Since its first full year as a publicly traded entity in 2003, AOB has acquired two additional product lines and manufacturing facilities, HSPL (Harbin, PRC) in 2004, and GLP (Guangxi, PRC) in 2006.  All of the facilities have been fully certified with regards to GMP.  The company has also acquired a distributor, HQPL with over 90,000 points of distribution throughout the nation.  They have opened a Hong Kong office and a Hong Kong retail location to increase brand recognition and penetrate the southern China demographic.  Most recently the company announced it is relocating its headquarters Shenzhen to improve its access to sophisticated human capital.
 
Valuation Rationale:
 
The stock currently trades at 15.5x forward earnings with the potential to grow revenues organically at nearly 50%.  The company recently put out guidance implying between $106MM and $107MM in revenue and EPS of $0.47.  We expect revenue in 2007 to be and $161MM with EPS of $0.72.  We expect growth to be 40% organically in the near term with additional upside through acquisition.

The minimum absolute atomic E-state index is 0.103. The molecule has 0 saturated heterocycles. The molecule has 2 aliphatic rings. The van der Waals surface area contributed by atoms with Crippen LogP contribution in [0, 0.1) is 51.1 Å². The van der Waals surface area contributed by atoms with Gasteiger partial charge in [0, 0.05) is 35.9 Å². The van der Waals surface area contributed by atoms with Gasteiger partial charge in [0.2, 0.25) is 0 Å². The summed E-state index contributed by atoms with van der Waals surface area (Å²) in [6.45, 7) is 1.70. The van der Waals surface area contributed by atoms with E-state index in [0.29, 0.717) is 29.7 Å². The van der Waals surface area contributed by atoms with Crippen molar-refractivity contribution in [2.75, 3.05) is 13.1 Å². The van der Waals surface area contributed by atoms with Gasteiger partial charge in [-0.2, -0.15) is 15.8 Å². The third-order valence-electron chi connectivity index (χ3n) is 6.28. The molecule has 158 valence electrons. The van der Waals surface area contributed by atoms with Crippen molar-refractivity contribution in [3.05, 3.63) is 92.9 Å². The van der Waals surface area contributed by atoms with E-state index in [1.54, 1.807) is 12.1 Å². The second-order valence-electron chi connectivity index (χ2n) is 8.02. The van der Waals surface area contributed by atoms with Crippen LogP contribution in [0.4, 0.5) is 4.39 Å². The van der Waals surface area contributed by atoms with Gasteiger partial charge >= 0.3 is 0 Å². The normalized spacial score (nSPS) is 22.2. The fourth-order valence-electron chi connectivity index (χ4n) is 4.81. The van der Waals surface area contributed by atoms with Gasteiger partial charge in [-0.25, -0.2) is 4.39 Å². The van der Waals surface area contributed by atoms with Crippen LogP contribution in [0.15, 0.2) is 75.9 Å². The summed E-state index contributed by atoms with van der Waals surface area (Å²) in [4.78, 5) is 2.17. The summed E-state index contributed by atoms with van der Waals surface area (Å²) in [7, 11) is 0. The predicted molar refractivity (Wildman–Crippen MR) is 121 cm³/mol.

Current Price (ex Cash)
 $           11.21
 
2006 Earnings
 $           0.47
24.7 x
2007 Earnings
 $           0.72
15.6 x
 
In 2005 the company exhibited a core revenue growth just over 40%.  The recent quarters have demonstrated core revenue growth greater than 75% suggesting that the current year is above trend.  Management is confident, and has said publicly, that the company has the potential to maintain a 40% organic growth rate going forward.  We anticipate that the blended tax rate will be from 13% - 19% over the next 5 years eventually reverting to the 20% - 24% range as the GLP tax abatement expires. 
 
Overall growth rates greater than 90% over the last several years have been fuelled by excellent execution on the acquisitions and are expected to repeat themselves.  After the first year with HSPL (2004 acquisition), the company had grown revenues nearly 3x, and by our estimate, is on track to grow sales another 50% in 2006.  GLP (2006 acquisition) has shown a high level of performance thus far growing company revenues from $10MM in 2005 to a run rate of $34MM in Q406, again a 3x increase in sales.  We believe that GLP may be slightly ahead of trend, but fully expect revenues to continue to grow at a rate higher than the core company revenues through 2007.  The mid January 07 announcement of the release of a new product in the GLP family makes this estimate conservative in our view.